The coolest yakitori shop in Kyoto, Torito dishes out succulent, top-end skewers in a sleek, hipster setting. The narrow shop somehow manages to squeeze in three types of seating arrangements around their open-grill kitchen, with a communal table, bar seating and alcoved booths to fit any mood. The theme here is chicken – it is, after all, a yakitori joint and almost every part of the bird is served here. Skin, neck, heart and gizzards are grilled to juicy perfection, along with marbled cuts of pork jowl and plenty of vegetables. We couldn’t get enough of the velvety chicken livers, and grilled quail eggs but the star has to be the juicytsukune served alongside a fresh egg yolk as the perfect silky dipping sauce. For the adventurous eater, there’s also a raw chicken liver dish, served with salted sesame oil, although we bypassed this for the cooked variety. Definitely a delicious way to spend an evening, and ease back with a few highballs.

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Kane-Yo Unagi

456 Matsugaecho, Rokkaku, Shinkyogoku Higashi iru, Nakagyo-ku, 075 221 0669

A fine patina of age blankets the Taisho period architecture of Kane-Yo, a 100 year old restaurant famous for its charcoal-grilled unagi (eel). The rustic, creaking wooden structure is all warped wood and uneven floors, with a charming little garden and koi pond in the back. Kane-Yo specializes in Kansai (Osaka) style unagi, which is grilled over charcoal, rather than the Kanto (Tokyo) style, which steams the fish before grilling for a more tender finish. Regardless, the unagi that arrived at our table in lacquered bowls was melt-in-your-mouth and brushed with a caramelised sweet soy. We went for the original unagi donburi, which came with a side of pickles, and the ever popular unagi kinshi, a grilled eel rice bowl blanketed with a giant fluffy egg omelette. A filling lunch option that’s delicious, and easy on the wallet.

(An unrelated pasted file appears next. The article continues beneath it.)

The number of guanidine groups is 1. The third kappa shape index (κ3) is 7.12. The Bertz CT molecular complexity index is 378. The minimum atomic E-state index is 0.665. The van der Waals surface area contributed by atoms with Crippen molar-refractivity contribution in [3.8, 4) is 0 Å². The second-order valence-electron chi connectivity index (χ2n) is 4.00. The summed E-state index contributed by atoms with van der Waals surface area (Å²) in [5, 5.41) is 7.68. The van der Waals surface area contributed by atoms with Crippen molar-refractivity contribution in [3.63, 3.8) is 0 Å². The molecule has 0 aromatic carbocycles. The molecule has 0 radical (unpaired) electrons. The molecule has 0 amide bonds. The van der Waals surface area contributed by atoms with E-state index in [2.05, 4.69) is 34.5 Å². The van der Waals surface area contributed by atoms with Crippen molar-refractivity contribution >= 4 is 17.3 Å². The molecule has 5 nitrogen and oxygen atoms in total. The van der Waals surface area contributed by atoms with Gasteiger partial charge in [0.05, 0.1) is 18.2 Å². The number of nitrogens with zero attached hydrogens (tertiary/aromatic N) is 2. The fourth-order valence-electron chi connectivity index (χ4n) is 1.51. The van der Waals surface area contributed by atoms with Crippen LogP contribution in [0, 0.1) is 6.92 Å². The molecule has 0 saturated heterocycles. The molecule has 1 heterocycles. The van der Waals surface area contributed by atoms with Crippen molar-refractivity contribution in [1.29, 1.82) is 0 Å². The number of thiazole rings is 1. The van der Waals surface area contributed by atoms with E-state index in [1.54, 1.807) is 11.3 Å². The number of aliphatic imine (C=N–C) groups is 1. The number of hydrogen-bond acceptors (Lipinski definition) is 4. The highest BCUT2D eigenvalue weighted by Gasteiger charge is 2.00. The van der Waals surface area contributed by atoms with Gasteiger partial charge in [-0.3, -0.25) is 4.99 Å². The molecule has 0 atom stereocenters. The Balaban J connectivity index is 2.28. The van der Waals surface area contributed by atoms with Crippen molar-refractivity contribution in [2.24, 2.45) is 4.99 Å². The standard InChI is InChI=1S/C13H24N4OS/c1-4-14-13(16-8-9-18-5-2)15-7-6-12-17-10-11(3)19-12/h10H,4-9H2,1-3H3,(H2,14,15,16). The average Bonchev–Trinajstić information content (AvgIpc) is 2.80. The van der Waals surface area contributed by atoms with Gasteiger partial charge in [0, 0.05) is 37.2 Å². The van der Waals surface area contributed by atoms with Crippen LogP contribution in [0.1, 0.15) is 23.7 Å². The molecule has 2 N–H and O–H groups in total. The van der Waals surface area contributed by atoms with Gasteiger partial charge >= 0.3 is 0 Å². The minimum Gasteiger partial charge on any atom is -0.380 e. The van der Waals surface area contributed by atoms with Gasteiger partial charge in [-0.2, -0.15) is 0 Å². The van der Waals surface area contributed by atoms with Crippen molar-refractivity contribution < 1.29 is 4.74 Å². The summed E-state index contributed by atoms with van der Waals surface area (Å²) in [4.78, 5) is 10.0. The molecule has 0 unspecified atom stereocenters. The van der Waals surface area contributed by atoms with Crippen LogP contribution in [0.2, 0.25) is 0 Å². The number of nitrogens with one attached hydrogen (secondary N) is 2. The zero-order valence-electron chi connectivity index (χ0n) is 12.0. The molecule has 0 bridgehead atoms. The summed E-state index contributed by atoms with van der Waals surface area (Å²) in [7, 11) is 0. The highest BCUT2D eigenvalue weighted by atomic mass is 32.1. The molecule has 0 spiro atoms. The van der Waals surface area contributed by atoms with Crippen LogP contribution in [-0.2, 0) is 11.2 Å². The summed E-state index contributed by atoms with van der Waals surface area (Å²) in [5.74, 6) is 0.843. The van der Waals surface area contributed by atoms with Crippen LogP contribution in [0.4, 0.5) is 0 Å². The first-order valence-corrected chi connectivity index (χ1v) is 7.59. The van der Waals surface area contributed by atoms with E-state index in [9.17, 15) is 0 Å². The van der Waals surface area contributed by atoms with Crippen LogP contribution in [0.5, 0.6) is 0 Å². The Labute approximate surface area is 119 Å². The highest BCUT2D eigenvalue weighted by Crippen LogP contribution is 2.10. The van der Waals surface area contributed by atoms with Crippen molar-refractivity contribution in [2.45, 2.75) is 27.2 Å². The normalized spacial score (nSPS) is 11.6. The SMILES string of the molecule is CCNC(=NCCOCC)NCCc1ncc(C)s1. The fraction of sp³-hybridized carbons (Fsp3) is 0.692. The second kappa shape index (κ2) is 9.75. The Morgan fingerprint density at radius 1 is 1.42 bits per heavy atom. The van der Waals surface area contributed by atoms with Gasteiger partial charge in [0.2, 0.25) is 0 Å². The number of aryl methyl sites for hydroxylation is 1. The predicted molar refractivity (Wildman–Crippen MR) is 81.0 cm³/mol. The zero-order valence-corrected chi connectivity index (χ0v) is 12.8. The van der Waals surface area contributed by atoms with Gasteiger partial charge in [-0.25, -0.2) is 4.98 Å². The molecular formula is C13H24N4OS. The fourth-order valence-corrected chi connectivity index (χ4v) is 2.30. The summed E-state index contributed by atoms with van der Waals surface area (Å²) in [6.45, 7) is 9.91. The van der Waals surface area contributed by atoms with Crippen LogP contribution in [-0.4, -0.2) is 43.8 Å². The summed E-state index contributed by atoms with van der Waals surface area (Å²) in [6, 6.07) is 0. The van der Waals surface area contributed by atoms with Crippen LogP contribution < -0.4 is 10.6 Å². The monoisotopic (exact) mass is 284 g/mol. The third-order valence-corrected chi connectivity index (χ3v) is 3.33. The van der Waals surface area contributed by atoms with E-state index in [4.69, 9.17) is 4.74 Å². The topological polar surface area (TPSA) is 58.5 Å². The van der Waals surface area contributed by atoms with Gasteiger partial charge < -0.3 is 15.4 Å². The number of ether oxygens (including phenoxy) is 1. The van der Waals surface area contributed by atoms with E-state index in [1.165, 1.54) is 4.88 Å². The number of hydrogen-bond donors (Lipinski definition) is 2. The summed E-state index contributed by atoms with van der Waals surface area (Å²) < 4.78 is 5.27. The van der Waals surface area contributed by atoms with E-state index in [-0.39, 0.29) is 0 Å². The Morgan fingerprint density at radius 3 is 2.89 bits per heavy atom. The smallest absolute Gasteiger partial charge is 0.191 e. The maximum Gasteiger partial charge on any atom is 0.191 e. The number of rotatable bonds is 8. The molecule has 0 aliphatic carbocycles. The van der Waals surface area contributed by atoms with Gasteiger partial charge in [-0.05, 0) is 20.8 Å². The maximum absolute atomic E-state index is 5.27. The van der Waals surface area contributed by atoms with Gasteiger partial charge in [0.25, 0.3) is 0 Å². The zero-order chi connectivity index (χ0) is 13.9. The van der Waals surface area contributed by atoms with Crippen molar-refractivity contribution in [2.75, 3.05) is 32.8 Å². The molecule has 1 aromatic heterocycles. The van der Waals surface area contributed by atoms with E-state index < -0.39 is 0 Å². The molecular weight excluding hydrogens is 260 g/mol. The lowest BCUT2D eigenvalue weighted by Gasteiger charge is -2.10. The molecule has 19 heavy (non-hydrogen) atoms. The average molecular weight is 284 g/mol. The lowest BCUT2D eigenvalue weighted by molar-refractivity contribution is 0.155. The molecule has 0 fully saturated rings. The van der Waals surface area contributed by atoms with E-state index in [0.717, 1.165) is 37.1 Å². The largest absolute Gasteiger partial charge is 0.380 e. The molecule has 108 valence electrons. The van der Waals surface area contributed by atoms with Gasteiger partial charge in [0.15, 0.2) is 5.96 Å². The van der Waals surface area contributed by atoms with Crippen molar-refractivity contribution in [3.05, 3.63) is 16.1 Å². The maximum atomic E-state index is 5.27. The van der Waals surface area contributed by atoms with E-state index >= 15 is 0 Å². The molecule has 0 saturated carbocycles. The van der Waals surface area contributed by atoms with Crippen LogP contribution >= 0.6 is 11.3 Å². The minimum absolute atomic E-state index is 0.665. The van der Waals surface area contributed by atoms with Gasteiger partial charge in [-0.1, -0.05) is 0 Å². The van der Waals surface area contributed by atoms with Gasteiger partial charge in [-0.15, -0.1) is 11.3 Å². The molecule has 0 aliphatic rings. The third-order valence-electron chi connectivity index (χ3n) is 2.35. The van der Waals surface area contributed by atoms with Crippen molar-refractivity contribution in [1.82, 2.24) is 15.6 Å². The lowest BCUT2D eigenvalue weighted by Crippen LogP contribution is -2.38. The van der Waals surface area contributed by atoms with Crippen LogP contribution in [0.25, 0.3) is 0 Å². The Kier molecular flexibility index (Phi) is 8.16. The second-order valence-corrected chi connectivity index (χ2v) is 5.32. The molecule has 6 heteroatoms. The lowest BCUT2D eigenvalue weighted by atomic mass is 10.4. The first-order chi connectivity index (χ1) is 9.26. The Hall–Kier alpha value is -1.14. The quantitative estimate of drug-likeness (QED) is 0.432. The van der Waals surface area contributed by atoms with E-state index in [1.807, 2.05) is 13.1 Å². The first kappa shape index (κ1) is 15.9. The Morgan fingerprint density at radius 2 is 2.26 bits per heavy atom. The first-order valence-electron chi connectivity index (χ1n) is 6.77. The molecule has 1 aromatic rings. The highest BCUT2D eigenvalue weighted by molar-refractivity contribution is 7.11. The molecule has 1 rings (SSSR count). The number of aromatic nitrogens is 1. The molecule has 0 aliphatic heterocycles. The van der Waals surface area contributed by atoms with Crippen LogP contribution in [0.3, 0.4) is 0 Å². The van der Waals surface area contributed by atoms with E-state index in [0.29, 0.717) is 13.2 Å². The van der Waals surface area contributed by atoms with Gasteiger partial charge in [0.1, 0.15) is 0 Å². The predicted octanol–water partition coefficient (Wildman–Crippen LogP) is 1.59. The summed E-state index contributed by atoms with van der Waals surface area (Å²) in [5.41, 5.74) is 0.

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Unagi with egg omelette

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Sushidokoro Man

1/F Forum Ebisugawa 305 Tawaraya-cho, 075 223 3351

Tokyo is reputed to have the finest sushi in the world, but Sushidokoro Man, in our humble opinion, can give any exclusive Tokyo establishment a run for its money. Owned and operated by Chef Akira Umehara, the exquisite seven-seater sushi restaurant on a quiet street a few blocks down from City Hall, is a true gem. Heralded by a loyal Japanese patronage, this elusive restaurant relies solely on word-of-mouth referrals, as Chef Akira shuns all media. Ouromakase dinner began with sashimi so fresh, that the tail of the sweet succulent ebi still fluttered as we devoured the flesh. We then sipped matsutake mushroom and kinki consommé from a tea pot before indulging in feathery light clouds of koutake and maitake mushroom tempura. The star of the evening was the grilled kinki – persimmon orange with sticky, buttery, collagen-rich skin. We also adored the tender morsels of tako stewed in sweet soy, and the seasonal anago. Finally, we said goodbye after savouring delicate morsels of sushi. Although a very exclusive sushiya, Chef Umehara is extremely friendly, and took time to carefully explain the stories behind each dish. Non-Japanese speakers might find it a bit challenging to dine here, although they do have a handy iPad on premise to help with translations.

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Salmon fish roe